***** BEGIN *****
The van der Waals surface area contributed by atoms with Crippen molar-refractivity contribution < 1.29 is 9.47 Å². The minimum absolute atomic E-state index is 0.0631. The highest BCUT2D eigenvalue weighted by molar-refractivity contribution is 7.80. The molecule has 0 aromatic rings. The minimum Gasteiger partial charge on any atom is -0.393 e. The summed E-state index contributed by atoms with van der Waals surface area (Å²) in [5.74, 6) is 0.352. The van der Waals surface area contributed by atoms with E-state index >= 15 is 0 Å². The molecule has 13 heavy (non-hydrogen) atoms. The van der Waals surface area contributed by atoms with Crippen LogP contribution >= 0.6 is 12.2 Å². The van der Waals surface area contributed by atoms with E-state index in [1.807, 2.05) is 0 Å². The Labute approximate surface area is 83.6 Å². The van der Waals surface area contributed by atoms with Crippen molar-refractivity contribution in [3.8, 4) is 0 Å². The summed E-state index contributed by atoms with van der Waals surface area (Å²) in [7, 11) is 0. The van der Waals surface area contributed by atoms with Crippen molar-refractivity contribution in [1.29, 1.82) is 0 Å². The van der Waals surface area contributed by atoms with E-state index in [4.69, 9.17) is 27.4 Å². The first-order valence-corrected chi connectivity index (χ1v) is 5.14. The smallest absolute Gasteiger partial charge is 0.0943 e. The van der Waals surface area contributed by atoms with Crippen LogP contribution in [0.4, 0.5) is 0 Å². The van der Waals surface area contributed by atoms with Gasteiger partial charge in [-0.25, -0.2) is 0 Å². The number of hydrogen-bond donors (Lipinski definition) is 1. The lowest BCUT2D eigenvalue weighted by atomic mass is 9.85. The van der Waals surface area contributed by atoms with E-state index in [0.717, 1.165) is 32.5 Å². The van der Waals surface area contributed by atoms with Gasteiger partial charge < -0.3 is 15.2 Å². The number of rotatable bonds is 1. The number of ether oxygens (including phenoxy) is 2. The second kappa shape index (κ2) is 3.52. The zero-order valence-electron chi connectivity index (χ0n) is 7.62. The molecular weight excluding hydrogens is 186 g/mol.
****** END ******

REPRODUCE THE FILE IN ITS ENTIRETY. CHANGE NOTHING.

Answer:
The van der Waals surface area contributed by atoms with Crippen molar-refractivity contribution < 1.29 is 9.47 Å². The minimum absolute atomic E-state index is 0.0631. The highest BCUT2D eigenvalue weighted by molar-refractivity contribution is 7.80. The molecule has 0 aromatic rings. The minimum Gasteiger partial charge on any atom is -0.393 e. The summed E-state index contributed by atoms with van der Waals surface area (Å²) in [5.74, 6) is 0.352. The van der Waals surface area contributed by atoms with E-state index >= 15 is 0 Å². The molecule has 13 heavy (non-hydrogen) atoms. The van der Waals surface area contributed by atoms with Crippen LogP contribution >= 0.6 is 12.2 Å². The van der Waals surface area contributed by atoms with E-state index in [1.807, 2.05) is 0 Å². The Labute approximate surface area is 83.6 Å². The van der Waals surface area contributed by atoms with Crippen molar-refractivity contribution in [3.8, 4) is 0 Å². The summed E-state index contributed by atoms with van der Waals surface area (Å²) in [7, 11) is 0. The van der Waals surface area contributed by atoms with Crippen molar-refractivity contribution in [1.29, 1.82) is 0 Å². The van der Waals surface area contributed by atoms with E-state index in [4.69, 9.17) is 27.4 Å². The first-order valence-corrected chi connectivity index (χ1v) is 5.14. The smallest absolute Gasteiger partial charge is 0.0943 e. The van der Waals surface area contributed by atoms with Crippen LogP contribution in [0.4, 0.5) is 0 Å². The van der Waals surface area contributed by atoms with Gasteiger partial charge in [-0.25, -0.2) is 0 Å². The number of hydrogen-bond donors (Lipinski definition) is 1. The lowest BCUT2D eigenvalue weighted by atomic mass is 9.85. The van der Waals surface area contributed by atoms with E-state index in [0.717, 1.165) is 32.5 Å². The van der Waals surface area contributed by atoms with Gasteiger partial charge < -0.3 is 15.2 Å². The number of rotatable bonds is 1. The number of ether oxygens (including phenoxy) is 2. The second kappa shape index (κ2) is 3.52. The zero-order valence-electron chi connectivity index (χ0n) is 7.62. The molecular weight excluding hydrogens is 186 g/mol.